The radiation laboratory at the HT3R reactor will utilize the neutrons from the reactor core for advanced radiation-related research. Plans for the facility include a "rabbit" to whisk samples through the core of the reactor and back out to the lab for analysis, neutron and gamma-ray experimental areas, and a long-duration exposure capability inside the core for materials studies. Current plans are to create adjustable radiation extraction facilities to extend the life of the reactor's pressure vessel and to allow the most interesting science to dictate the type and amount of radiation extracted from the core for study. The inclusion of major radiation research capabilities at the reactor will help UTPB provide major research opportunities to students and faculty in physics, biology, chemistry, and materials science. The lab area is a 200'x100'x25' deep underground area with an 80 meter guide hall for experiments such as small angle neutron scattering.
A unique feature planned for the HT3R pressure vessel is a large-diameter beam port, approximately 1m2 in area. This large total flux will allow new classes of nuclear experiments to be performed. It's a technological challenge requiring a custom loading of the reactor fuel to compensate for the neutron loss, but this is a research reactor, so it's destined to do new and cutting-edge research! Stay tuned for new developments in the radiation laboratory plans.
The HT3R facility will allow UTPB to expand research in biochemistry. Neutron scattering experiments in the radiation laboratory will allow investigation of chemical structures on the scale of typical biomolecules. Advancements in the study of DNA have led to the decoding of the human genome:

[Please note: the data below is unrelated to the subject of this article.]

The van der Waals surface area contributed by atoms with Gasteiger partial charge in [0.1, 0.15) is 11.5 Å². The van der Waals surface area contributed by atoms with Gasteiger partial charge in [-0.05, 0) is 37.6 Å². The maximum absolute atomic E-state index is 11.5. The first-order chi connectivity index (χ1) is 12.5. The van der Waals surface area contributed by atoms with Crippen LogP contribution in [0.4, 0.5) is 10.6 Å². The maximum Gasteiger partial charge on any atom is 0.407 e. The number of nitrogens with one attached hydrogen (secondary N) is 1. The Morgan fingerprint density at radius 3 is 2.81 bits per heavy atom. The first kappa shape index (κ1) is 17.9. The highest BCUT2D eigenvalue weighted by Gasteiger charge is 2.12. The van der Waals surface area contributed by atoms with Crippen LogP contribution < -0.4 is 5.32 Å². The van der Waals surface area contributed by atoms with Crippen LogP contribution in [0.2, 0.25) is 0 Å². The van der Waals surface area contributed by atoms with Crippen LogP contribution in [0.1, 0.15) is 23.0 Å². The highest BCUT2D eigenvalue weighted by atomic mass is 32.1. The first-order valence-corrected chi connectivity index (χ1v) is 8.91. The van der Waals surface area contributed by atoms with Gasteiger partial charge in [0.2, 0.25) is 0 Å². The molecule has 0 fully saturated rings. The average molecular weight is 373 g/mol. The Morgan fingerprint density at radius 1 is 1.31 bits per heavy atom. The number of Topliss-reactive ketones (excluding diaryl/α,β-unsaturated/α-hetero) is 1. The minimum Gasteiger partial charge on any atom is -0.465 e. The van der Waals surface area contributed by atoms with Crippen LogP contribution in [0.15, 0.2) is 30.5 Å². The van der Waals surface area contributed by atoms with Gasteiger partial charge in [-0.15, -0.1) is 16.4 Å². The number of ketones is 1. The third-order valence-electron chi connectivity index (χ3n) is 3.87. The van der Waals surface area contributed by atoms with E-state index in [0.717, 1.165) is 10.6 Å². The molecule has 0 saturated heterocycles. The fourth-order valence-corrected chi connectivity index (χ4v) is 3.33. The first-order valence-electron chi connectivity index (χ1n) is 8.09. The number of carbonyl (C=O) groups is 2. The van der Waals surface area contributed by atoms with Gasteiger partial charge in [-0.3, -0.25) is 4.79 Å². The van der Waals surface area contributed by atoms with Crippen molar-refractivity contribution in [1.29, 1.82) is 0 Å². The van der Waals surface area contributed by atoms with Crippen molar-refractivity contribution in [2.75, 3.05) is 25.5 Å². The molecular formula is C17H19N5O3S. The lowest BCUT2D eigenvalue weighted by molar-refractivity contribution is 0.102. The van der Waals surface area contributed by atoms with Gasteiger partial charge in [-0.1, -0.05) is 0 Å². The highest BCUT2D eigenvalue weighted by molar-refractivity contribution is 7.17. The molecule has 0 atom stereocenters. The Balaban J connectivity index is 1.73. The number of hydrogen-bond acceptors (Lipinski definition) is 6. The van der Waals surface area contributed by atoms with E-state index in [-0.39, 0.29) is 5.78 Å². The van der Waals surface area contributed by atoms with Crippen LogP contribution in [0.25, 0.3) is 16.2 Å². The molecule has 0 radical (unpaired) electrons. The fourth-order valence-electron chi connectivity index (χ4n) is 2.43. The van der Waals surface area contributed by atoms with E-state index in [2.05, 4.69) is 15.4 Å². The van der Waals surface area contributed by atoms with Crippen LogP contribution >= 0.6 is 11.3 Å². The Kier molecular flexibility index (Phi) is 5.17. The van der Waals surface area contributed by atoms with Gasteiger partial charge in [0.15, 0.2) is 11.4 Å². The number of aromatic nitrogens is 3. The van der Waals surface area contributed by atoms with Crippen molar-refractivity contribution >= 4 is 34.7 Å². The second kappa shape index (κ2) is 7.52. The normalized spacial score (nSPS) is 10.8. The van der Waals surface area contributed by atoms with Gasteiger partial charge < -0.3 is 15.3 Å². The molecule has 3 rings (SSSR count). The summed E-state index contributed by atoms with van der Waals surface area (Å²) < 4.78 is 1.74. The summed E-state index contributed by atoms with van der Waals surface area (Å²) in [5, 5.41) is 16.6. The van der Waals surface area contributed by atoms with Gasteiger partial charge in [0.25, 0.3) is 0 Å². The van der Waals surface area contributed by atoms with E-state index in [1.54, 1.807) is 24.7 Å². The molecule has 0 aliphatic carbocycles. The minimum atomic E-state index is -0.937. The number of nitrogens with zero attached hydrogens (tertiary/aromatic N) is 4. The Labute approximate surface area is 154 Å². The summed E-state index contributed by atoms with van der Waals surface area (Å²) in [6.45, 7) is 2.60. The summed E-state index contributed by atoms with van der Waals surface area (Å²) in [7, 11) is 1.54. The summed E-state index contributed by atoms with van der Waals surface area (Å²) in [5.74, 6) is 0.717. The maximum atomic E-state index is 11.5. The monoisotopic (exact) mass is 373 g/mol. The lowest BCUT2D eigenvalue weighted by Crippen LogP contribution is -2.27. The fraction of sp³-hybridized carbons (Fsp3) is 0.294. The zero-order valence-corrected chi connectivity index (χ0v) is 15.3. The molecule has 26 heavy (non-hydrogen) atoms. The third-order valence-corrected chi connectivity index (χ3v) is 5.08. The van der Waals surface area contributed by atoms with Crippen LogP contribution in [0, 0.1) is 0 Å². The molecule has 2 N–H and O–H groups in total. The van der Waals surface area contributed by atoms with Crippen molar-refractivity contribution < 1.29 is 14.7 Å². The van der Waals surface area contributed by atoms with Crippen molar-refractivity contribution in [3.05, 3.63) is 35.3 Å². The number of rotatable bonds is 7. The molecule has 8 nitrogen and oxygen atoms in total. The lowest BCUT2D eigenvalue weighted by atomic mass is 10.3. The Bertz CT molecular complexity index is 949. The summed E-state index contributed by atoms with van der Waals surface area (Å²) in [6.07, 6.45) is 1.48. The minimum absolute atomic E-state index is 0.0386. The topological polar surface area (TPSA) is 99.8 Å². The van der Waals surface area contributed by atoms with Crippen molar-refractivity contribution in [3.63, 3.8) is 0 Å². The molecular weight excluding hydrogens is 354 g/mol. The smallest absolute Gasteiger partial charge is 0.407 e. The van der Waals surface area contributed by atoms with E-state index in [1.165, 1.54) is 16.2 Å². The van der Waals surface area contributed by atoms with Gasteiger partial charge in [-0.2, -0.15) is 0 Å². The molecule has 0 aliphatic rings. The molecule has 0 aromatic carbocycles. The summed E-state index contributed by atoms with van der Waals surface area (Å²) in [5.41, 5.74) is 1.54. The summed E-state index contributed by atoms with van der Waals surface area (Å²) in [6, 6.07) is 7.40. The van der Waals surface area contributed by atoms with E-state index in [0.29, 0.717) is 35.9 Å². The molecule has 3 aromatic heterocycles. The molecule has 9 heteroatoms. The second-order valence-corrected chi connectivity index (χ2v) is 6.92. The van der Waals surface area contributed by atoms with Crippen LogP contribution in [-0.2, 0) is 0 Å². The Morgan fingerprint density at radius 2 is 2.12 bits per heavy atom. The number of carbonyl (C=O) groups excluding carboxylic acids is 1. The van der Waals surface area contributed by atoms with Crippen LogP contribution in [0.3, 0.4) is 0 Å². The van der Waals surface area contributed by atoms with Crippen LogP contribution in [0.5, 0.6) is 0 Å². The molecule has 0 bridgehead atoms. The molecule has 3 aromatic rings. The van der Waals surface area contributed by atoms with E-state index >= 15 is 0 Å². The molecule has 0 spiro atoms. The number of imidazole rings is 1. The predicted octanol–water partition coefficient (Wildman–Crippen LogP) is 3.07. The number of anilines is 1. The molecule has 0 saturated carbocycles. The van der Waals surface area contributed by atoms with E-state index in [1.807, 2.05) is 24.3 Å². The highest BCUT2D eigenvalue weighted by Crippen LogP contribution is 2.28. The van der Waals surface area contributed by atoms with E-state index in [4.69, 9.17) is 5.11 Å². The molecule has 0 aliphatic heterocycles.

This set of instructions for the construction of the human cells has major implications for biochemistry research. This trend is reflected by a 150% increase in the budget of the National Institute of Health (source: FASEB) over the past 10 years. Corporate spending in biochemistry research is similarly on the rise.
However, decoding DNA sequences is only the first step in the puzzle. The proteins that these genes make are the complex machines which actually run the functions of a living cell. These proteins fold themselves into complex shapes which determine their function. Determination of the structures of such complex biomolecules is necessary to determine how they work, and one of the best ways to do that is through neutron scattering. The 80 meter guide hall in the radiation laboratory will facilitate research of a scope similar to that done at the National Institute of Standards and Technology's Center for Neutron Research.